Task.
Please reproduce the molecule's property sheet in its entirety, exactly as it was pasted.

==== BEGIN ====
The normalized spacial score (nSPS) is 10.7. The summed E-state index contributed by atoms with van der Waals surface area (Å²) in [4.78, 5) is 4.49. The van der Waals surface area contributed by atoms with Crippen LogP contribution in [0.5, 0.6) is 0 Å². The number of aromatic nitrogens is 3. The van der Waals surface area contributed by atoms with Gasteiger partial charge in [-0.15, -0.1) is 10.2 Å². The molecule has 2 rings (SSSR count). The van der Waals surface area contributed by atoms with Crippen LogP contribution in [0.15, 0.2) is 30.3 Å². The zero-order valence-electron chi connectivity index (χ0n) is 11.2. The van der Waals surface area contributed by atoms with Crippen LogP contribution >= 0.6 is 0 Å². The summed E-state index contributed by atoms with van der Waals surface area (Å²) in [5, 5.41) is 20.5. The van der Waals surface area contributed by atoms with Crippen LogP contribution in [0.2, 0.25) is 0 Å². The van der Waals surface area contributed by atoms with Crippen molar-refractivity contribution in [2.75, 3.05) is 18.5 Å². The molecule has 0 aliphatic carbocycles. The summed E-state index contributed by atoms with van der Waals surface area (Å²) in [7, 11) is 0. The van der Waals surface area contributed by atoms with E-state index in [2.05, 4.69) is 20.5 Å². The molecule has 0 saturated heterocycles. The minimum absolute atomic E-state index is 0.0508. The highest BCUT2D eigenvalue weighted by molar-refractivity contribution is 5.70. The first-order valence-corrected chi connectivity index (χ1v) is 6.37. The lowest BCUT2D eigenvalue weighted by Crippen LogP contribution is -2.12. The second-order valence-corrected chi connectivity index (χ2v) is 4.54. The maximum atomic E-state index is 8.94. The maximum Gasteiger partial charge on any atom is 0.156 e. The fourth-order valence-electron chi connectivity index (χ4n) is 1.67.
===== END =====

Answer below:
The normalized spacial score (nSPS) is 10.7. The summed E-state index contributed by atoms with van der Waals surface area (Å²) in [4.78, 5) is 4.49. The van der Waals surface area contributed by atoms with Crippen LogP contribution in [0.5, 0.6) is 0 Å². The number of aromatic nitrogens is 3. The van der Waals surface area contributed by atoms with Gasteiger partial charge in [-0.15, -0.1) is 10.2 Å². The molecule has 2 rings (SSSR count). The van der Waals surface area contributed by atoms with Crippen LogP contribution in [0.15, 0.2) is 30.3 Å². The zero-order valence-electron chi connectivity index (χ0n) is 11.2. The van der Waals surface area contributed by atoms with Crippen LogP contribution >= 0.6 is 0 Å². The summed E-state index contributed by atoms with van der Waals surface area (Å²) in [5, 5.41) is 20.5. The van der Waals surface area contributed by atoms with Crippen LogP contribution in [0.2, 0.25) is 0 Å². The van der Waals surface area contributed by atoms with Crippen molar-refractivity contribution in [2.75, 3.05) is 18.5 Å². The molecule has 0 aliphatic carbocycles. The summed E-state index contributed by atoms with van der Waals surface area (Å²) in [7, 11) is 0. The van der Waals surface area contributed by atoms with E-state index in [2.05, 4.69) is 20.5 Å². The molecule has 0 saturated heterocycles. The minimum absolute atomic E-state index is 0.0508. The highest BCUT2D eigenvalue weighted by molar-refractivity contribution is 5.70. The first-order valence-corrected chi connectivity index (χ1v) is 6.37. The lowest BCUT2D eigenvalue weighted by Crippen LogP contribution is -2.12. The second-order valence-corrected chi connectivity index (χ2v) is 4.54. The maximum atomic E-state index is 8.94. The maximum Gasteiger partial charge on any atom is 0.156 e. The fourth-order valence-electron chi connectivity index (χ4n) is 1.67.